July 13, 2022
Art plays a major role in a child’s development. As we mentioned in How Educators Foster Creativity To Keep Away Pandemic, art helped lots of children overcome challenges brought about by the COVID-19 pandemic. Drawing, music, writing, and crafting gave them an outlet to process and express the complicated emotions induced by the crises around them.
Even beyond times of crisis, arts education remains important. Children that study art are well-equipped to develop better emotional regulation techniques, refine their motor skills, build confidence, and more. Below, we’ve discussed the best benefits of arts education for children’s development.
How Drawing to Distract Improves Mood in Children, a study conducted by Jennifer E. Drake of the Brooklyn College Department of Psychology, discovered that drawing had a significant power to elevate the mood of children aged 6-12. The study argued that because drawing was a pleasurable activity, becoming absorbed in the act displaces negative thoughts, allowing more positive thoughts to enter. When children study art, the joy they derive from participating in art-related activities re-shifts their focus and causes negative feelings to dissipate.
Art is creation. The works children make provides them with concrete evidence of their own skills. Participating in art-related activities and seeing results, be it writing, singing, or drawing, helps children build their sense of self-worth. Parents can help add to their confidence, too, by providing praise and encouragement. According to Julie King's How to Talk So Little Kids Will Listen, affirmation plays a major role in fostering self-esteem. However, try not to overdo praise, lest they become overconfident. To help children build a healthy and realistic view of themselves, praise their efforts.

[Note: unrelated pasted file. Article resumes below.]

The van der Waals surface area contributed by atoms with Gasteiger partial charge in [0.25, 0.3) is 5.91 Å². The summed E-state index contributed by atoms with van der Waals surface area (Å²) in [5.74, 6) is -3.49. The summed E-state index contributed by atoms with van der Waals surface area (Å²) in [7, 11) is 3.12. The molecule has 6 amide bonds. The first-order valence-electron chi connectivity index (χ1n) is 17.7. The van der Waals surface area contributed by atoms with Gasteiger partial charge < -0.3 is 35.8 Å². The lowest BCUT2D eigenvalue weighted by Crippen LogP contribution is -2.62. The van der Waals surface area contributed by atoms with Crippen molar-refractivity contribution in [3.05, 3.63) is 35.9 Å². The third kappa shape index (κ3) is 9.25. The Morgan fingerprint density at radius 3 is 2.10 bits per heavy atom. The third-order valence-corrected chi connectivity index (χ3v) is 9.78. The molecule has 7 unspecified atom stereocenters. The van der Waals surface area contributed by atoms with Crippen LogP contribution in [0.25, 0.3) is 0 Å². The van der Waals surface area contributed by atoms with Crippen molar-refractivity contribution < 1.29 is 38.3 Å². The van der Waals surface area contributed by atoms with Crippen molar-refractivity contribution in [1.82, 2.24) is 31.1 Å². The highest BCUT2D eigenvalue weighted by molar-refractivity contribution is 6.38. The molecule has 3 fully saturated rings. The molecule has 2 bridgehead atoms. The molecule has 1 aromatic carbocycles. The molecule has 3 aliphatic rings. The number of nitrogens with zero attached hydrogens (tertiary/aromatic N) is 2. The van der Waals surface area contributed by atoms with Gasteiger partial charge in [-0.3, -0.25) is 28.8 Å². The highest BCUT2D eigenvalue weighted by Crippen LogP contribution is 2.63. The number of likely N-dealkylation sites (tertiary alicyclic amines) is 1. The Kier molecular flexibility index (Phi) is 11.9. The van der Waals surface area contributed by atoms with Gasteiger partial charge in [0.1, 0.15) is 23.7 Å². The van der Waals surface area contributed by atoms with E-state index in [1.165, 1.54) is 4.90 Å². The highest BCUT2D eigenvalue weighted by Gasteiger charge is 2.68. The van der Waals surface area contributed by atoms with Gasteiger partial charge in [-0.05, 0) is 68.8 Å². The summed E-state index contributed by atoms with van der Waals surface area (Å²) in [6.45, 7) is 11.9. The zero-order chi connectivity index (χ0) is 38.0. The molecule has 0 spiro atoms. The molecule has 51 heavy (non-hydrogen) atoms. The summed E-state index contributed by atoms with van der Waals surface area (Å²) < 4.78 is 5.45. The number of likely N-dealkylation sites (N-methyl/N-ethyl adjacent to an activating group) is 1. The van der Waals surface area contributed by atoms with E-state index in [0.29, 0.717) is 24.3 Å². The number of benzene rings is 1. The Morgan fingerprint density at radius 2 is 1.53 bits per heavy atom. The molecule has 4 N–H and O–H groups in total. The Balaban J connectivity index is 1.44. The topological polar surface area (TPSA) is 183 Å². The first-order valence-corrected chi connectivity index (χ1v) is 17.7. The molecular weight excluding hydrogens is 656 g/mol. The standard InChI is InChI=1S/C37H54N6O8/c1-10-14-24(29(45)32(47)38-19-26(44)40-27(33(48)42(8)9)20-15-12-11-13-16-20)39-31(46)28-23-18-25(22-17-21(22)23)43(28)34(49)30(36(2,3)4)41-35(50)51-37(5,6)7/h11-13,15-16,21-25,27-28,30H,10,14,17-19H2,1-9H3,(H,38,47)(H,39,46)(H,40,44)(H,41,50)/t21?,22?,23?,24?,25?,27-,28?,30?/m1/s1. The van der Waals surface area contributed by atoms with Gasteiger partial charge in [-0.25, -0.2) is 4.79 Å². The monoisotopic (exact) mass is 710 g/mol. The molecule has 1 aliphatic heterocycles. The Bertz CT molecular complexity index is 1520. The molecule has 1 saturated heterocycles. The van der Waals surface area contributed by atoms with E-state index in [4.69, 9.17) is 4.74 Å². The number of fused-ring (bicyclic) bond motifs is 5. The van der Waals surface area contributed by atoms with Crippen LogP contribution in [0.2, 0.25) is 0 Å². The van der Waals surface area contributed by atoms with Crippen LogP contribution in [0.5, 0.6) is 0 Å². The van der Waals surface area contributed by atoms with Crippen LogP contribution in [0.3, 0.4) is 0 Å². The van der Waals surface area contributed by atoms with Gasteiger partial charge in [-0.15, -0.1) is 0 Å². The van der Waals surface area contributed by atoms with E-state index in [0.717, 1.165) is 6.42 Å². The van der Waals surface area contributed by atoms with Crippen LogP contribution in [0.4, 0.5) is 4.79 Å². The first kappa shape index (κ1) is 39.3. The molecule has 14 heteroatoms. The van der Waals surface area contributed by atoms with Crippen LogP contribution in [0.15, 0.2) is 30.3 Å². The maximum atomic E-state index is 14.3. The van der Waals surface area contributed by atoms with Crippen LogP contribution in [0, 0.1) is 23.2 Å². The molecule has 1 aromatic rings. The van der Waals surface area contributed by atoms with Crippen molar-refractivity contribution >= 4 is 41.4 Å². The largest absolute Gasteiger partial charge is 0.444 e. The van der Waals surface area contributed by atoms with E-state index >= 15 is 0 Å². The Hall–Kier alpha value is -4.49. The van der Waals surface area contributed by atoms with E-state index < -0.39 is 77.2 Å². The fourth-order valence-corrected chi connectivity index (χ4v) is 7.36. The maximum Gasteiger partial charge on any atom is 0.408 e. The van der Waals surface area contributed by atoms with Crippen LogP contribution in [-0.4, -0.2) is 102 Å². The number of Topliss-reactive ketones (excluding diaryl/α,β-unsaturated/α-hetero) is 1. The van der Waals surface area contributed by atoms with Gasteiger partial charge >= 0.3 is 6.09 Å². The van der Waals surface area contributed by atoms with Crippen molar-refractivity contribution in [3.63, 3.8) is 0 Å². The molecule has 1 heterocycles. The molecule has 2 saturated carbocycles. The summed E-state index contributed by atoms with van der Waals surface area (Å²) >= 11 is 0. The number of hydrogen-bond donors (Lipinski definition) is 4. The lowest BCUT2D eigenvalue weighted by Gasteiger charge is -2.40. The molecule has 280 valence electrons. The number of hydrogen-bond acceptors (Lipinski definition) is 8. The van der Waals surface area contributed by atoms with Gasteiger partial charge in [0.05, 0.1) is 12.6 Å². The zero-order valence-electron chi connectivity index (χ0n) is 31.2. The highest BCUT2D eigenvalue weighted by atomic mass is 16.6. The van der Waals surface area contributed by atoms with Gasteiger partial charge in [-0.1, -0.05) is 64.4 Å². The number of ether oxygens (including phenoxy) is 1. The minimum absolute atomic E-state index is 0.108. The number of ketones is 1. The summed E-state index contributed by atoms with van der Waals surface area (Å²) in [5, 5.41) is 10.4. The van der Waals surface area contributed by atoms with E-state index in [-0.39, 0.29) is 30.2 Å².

Each child’s art is unique to them. Creating gives them the opportunity to convey their strengths, interests, and later on, their beliefs. Drawing, for example, might be at first a way for to express admiration for the things that they like. Later, they may figure out how to use shapes, colors, and composition to express their emotions. Through art, children can figure out their own point of view, and build a healthy sense of identity.
Studying art helps children hone their fine and large motor skills. Learning how to draw and write early on helps young children gain stronger control over their muscles. A VeryWell Family article entitled Large Motor Skills Activities Inspired by Art also recommends trying larger creative projects to improve muscle control in the arms, legs, and trunk. Children can participate in mural projects and sidewalk chalk art to get their whole bodies moving.
Children will not always have the resource to express the contents of their unlimited imaginations. However, that lack of resources helps them stretch their imaginations even further. Let’s say your child wants to draw a landscape but doesn’t have any crayons to color in its different shades and hues. They might strengthen their linework to make the distinctions between shapes even clearer. Or they might play around with shading to convey darker and lighter hues. Art teaches children how to execute their ideas even when they think they lack the means.
Children need arts education. Not only does learning about art open their minds to a world of creative possibilities, but it also helps them hone valuable life skills, including emotional regulation, self-expression, and problem-solving.
Submitted by Taylor Scott for just-zipit.com